How a human rights activist sparked an iPhone security update
After an activist's iPhone was targeted with revolutionary spyware, Apple fixed all three 'zero day' flaws and built the patches into iOS 9.3.5.
A trio of previously unknown weaknesses in Apple's iOS security were unearthed when a human rights activist from the United Arab Emirates (UAE) received a malicious text message from what turned out to be an Israeli spyware firm, NSO Group.
Ahmed Mansoor, whose human rights work has caused him to be targeted by his government in the past, suspected he should not click the link in a text he received August 10, which claimed to lead to information about torture in UAE prisons. Instead he brought it to the attention of the internet watchdog group Citizen Lab, which turned to mobile security company Lookout for help picking apart the spyware.
"It is amazing the level they've gone through to avoid detection," Mike Murray, a vice president at Lookout, told the Associated Press. The software designers installed "a hair-trigger self-destruct," he said.
It took the security experts two weeks to pick apart the software, which would have allowed the NSO Group, or whoever bought the software from them, to read Mr. Mansoor's text messages and emails, track his calls and contacts, record sounds around him, collect his passwords, and track his location.
"The company sells only to authorized governmental agencies, and fully complies with strict export control laws and regulations," NSO Group spokesperson Zamir Dahbash told The New York Times, adding that they have no control over how the software they design are used.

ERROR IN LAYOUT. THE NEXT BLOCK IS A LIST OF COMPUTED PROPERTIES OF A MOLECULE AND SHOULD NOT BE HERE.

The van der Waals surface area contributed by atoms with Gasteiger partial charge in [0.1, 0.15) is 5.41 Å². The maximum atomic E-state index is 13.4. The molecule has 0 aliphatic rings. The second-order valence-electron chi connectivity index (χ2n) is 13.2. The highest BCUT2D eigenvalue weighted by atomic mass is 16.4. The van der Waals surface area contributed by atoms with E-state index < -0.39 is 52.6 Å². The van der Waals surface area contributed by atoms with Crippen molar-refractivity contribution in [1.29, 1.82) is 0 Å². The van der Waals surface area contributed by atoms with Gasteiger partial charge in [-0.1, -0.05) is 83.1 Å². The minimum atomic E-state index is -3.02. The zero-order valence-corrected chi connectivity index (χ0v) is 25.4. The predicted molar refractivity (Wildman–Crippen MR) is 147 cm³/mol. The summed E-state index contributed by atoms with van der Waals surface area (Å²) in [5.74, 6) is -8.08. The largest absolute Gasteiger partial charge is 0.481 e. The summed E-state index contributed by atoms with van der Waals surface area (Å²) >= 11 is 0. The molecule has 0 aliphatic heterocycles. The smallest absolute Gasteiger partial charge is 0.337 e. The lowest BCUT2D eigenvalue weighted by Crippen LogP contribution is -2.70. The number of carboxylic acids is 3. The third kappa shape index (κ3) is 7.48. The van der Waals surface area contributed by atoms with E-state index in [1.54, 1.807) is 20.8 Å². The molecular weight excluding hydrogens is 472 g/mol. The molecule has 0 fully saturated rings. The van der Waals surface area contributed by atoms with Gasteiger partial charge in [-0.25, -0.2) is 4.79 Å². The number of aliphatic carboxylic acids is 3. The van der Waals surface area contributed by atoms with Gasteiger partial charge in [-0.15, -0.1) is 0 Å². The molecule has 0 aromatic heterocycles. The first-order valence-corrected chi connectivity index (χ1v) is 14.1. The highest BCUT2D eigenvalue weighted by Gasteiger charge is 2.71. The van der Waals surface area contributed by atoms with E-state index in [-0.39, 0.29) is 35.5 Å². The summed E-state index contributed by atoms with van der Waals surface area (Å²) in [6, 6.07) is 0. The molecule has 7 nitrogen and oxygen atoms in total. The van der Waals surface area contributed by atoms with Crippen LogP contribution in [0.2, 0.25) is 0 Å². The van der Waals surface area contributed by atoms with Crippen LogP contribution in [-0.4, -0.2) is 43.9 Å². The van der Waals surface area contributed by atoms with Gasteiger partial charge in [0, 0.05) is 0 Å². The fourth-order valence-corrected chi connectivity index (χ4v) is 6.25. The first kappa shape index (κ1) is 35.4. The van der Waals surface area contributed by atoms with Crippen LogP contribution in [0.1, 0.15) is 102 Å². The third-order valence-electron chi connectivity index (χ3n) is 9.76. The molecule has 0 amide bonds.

In an impressively quick turn around, Apple fixed all three flaws exposed by Citizen Lab and Lookout in just 10 days, and released an iOS 9.3.5 update that included the new security updates.
"We advise all of our customers to always download the latest version of iOS to protect themselves against potential security exploits," said Fred Sainz, an Apple spokesman, according to the Times.
Finding one, much less three, "zero day" security flaws is a rarity: the term refers to the fact that Apple did not know about them previously, and therefore had zero days to patch them. Security holes of this kind are incredibly valuable to spy agencies and law enforcement networks: last year, security company Zerodium paid $1 million to hackers who uncovered another zero day flaw in Apple software.
James Comey, the director of the Federal Bureau of Investigation, revealed that the FBI paid hackers to get into the iPhone of one of the shooters in the San Bernardino, Calif. mass killing after Apple refused to design a back door entrance to aid in the investigation.
Similarly, Apple offers a "bug bounty" to hackers who report vulnerabilities directly to Apple, to discourage them from selling the information to malicious companies or to government agencies.
NSO Group’s spyware has been used against targets in Yemen, Turkey, Mozambique, Mexico, Kenya, and the UAE, the Times reports.
This report includes material from the Associated Press.